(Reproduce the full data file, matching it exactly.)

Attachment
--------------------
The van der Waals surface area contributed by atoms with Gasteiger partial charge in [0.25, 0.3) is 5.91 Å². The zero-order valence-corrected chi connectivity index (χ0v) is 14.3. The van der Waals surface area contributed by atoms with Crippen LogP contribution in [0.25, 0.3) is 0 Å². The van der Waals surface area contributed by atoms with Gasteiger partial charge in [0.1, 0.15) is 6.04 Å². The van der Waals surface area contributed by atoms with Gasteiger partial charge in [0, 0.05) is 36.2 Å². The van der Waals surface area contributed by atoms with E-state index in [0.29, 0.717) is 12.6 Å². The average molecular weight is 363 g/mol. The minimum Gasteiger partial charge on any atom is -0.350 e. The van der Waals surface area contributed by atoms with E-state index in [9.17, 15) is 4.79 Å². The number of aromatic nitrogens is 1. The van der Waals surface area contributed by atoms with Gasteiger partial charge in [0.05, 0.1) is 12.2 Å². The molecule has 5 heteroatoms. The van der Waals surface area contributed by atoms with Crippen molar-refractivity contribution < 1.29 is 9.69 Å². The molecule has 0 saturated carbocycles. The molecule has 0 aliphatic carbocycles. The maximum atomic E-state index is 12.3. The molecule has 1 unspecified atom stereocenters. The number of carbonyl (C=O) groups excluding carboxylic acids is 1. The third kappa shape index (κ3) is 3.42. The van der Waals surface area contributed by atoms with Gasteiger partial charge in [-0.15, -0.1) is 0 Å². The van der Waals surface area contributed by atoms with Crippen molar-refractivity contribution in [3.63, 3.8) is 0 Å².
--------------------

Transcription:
The van der Waals surface area contributed by atoms with Gasteiger partial charge in [0.25, 0.3) is 5.91 Å². The zero-order valence-corrected chi connectivity index (χ0v) is 14.3. The van der Waals surface area contributed by atoms with Crippen LogP contribution in [0.25, 0.3) is 0 Å². The van der Waals surface area contributed by atoms with Gasteiger partial charge in [0.1, 0.15) is 6.04 Å². The van der Waals surface area contributed by atoms with Gasteiger partial charge in [0, 0.05) is 36.2 Å². The van der Waals surface area contributed by atoms with E-state index in [0.29, 0.717) is 12.6 Å². The average molecular weight is 363 g/mol. The minimum Gasteiger partial charge on any atom is -0.350 e. The van der Waals surface area contributed by atoms with E-state index in [9.17, 15) is 4.79 Å². The number of aromatic nitrogens is 1. The van der Waals surface area contributed by atoms with Gasteiger partial charge in [0.05, 0.1) is 12.2 Å². The molecule has 5 heteroatoms. The van der Waals surface area contributed by atoms with Crippen molar-refractivity contribution < 1.29 is 9.69 Å². The molecule has 0 saturated carbocycles. The molecule has 0 aliphatic carbocycles. The maximum atomic E-state index is 12.3. The molecule has 1 unspecified atom stereocenters. The number of carbonyl (C=O) groups excluding carboxylic acids is 1. The third kappa shape index (κ3) is 3.42. The van der Waals surface area contributed by atoms with Gasteiger partial charge in [-0.15, -0.1) is 0 Å². The van der Waals surface area contributed by atoms with Crippen molar-refractivity contribution in [3.63, 3.8) is 0 Å².